Acton, Edward (DNB00)
ACTON, EDWARD (d. 1707), captain in the navy, presumably a grandson of Sir Edward Acton, the first baronet, attained that rank in October 1694, and continued in active service through the war that was then raging. In 1702 he went out to the West Indies in command of the Bristol, and in the following spring was sent home with the three captains, Kirkby, Wade, and Constable, the two former of whom had been sentenced to death for their misconduct towards Vice-Admiral Benbow. Orders in anticipation had been sent down to the several ports that the sentence was to be carried into execution without delay; and the two culprits were accordingly shot on board the Bristol on 18 April 1703, two days after her arrival in Plymouth Sound. In 1704 Acton commanded the Kingston of sixty guns, and took part in the capture of Gibraltar and the battle of Malaga [see Rooke, Sir George]. On this last occasion, having expended the whole of his ammunition, he drew out of the line, for doing which he was afterwards tried but fully acquitted, and the following year commanded the Grafton in the Mediterranean under Sir Cloudesley Shovel. Towards the end of 1706 he returned to England, and his ship having been refitted he joined the squadron under Captain Clements in the Hampton Court, which sailed from the Downs on 1 May 1707 with the Lisbon and West India trade in convoy. On the next day off Dungeness they fell in with a numerically superior French squadron of frigates and privateers, commanded by the Count Forbin. Of the three English ships the Grafton and Hampton Court were boarded by several of the enemy, and carried by force of numbers, Captain Acton being killed, and Captain Clements mortally wounded, shot through a port by Forbin himself. The Royal Oak made good her escape in an almost sinking condition; but several of the merchant ships were captured.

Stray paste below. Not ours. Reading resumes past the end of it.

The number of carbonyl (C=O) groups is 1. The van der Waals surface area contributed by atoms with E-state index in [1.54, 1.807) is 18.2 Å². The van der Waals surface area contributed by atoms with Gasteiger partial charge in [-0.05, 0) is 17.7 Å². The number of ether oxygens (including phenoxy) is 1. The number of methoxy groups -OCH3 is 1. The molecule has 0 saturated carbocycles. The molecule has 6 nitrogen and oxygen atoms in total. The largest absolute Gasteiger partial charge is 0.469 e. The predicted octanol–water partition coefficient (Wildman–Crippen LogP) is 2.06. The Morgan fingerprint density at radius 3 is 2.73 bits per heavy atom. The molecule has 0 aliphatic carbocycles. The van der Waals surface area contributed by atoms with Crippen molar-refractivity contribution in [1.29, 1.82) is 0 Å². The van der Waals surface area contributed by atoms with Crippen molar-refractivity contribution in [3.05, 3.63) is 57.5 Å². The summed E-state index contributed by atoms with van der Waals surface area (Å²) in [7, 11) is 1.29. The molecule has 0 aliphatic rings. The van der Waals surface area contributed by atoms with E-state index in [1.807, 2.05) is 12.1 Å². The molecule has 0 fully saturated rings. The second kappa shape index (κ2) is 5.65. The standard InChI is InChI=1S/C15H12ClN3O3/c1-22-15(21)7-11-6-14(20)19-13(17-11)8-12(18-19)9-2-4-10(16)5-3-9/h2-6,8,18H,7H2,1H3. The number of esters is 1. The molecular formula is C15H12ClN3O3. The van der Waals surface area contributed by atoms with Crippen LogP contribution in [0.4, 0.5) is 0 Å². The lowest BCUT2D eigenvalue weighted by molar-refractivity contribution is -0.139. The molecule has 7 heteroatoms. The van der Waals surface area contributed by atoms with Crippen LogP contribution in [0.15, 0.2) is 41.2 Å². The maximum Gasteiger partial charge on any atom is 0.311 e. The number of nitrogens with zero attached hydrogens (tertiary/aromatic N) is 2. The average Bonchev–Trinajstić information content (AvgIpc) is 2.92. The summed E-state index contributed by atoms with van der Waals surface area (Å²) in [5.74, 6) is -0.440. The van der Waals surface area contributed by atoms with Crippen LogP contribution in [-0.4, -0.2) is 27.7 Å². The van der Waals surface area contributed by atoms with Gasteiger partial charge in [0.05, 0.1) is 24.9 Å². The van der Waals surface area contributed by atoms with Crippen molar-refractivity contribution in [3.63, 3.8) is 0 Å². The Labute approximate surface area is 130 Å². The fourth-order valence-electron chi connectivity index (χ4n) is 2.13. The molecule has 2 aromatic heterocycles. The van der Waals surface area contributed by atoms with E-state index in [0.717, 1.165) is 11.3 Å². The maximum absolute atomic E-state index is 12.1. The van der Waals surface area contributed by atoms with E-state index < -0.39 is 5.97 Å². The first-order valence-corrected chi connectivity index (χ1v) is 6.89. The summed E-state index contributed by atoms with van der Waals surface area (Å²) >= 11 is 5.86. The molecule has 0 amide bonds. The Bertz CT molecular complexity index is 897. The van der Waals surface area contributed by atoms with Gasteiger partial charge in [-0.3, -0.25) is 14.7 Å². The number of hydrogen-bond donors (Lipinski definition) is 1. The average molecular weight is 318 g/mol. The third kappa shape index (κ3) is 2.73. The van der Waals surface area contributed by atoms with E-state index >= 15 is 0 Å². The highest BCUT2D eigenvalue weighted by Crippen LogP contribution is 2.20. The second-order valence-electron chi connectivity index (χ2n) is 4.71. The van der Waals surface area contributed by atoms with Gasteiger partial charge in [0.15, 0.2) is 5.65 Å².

[Official letters, &c., in the Public Record Office; Mémoires du Comte de Forbin (1729), ii. 231.]